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Harry's Gang: What would we do?

 

January 21, 2022



I wonder what would happen if hundreds of strangers suddenly got stranded in Cloquet. Maybe a huge blizzard hits while we’re hosting a big hockey tournament? Or tragedy strikes on a summer Sunday afternoon, when seemingly a million people are passing through town on their way home from the weekend. I guess it’s pretty unlikely, but it could happen.

There was indeed such a scene after 9/11, when 38 planes were suddenly grounded in Gander, Newfoundland, leaving almost 7,000 passengers stranded in a town even smaller than Cloquet.

It’s a great story. Authorities chose Gander because the airport was unusually large, since it had been a refueling stop for transatlantic flights years ago, and if some of the planes were actually being used by terrorists, the risk of lives lost in Gander (population 9,000) was lower than with more populous cites. Plus, authorities didn’t have much time to make a decision: these planes were in the air, on their way to destinations mostly in the United States, but weren’t allowed to land here.

I just saw the show, “Come from Away,” a musical based on that true story. The show has become wildly popular, and has won awards and accolades. It’s an intriguing story.

The musical itself was routine and formulaic, with hookless songs and indistinguishable melodies. You won’t be hearing any of these bland songs being played on the radio or becoming a hit song. But the story was amazing, and the audience leapt to its feet in a standing ovation at the end. I’d go see it again, whether it’s on Broadway, our local community theater, or a local high school. It was that good.

It left me wondering: What would happen if Cloquet were suddenly inundated with stranded “come from away” people? (Apparently, that’s a Canadian term for visitors, you know, people who “come from away from here.”) How would we react?

In the show, it’s obvious that all types of people were on those planes. Just like in real life, you never know who’s on a plane with you. It could be a happy couple on their honeymoon, or a strained couple headed for divorce. It could be celebrities; it could be criminals. Each person would have a story: just like there’s 35,000 different stories in Carlton County. A random cross section of humanity.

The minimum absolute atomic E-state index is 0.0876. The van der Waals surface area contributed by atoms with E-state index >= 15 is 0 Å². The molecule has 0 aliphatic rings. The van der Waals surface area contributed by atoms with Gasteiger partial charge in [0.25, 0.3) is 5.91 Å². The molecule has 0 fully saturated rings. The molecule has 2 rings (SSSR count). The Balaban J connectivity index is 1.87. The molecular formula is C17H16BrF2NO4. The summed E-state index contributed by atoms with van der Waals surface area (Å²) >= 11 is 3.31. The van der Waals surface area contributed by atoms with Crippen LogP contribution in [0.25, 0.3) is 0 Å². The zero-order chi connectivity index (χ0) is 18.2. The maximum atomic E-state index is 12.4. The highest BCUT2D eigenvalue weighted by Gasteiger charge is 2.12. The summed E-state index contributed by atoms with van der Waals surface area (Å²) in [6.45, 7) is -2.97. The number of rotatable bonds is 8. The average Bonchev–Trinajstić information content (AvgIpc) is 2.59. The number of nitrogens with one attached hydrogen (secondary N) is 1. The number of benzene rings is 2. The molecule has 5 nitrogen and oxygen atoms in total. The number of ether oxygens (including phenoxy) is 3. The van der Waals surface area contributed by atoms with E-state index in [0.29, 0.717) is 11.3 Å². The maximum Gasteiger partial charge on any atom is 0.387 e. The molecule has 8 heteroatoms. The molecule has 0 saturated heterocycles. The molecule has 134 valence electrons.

I suspect we’d react similarly to the way they reacted in Gander. One of the messages is that while we are all different, people are the same all over. I bet we’d respond to the challenge.

In the show, people opened up their homes to perfect strangers. That happens here. For example, the Minnesota Wilderness hockey team — made up of eager amateurs hoping to get some experience and maybe a shot at playing professionally — has a program where players stay in the homes of local hockey fans, who allow these young men to join their families in exchange for a few free tickets to some Wilderness games. There’s all kinds of examples of generosity by our neighbors.

In the show, it seemed like the whole town pitched in. They cleared out the local Walmart and every other store, and asked everyone to donate whatever they had in their cupboards. They even raided the backyards of nearly everyone in town to commandeer their barbecue grills: it takes a lot of stove tops to cook for 7,000 people. How did they refrigerate everything? They closed down the local hockey shelter, and used it as a cooler. Sometimes, it seems, political leaders put their emergency powers to good use.

I think we’d probably do the same thing the people of Gander did. I envision the churches would offer their facilities for lodging, and the schools would let people stay in classrooms and use the locker rooms as bathrooms. The Fond du Lac Band would open its hotel and convention center for the same purposes. Someone would realize there are animals that need care, and form a group to tend to them. Some of the “come from away” would get sick, or need emergency dental care. Strangers would explore the beautiful natural resources we have around here, such as Jay Cooke Park and our trail systems. Relationships would form, and relationships would be strained. Just like in real life. And, after a few days or so, after the crisis had passed and the visitors had left, a wave of pride would sweep through our town, of a job well done. There would be no expectation of profit. We’d say, “Well, they would have done the same thing, if we were in their situation.”

And then we’d go back to our lives but, boy, we’d have a great story to tell for years to come.

Pete Radosevich is the publisher of the Pine Knot News community newspaper and an attorney in Esko who hosts the cable access talk show Harry’s Gang on CAT-7. His opinions are his own. Contact him at [email protected]

 
 

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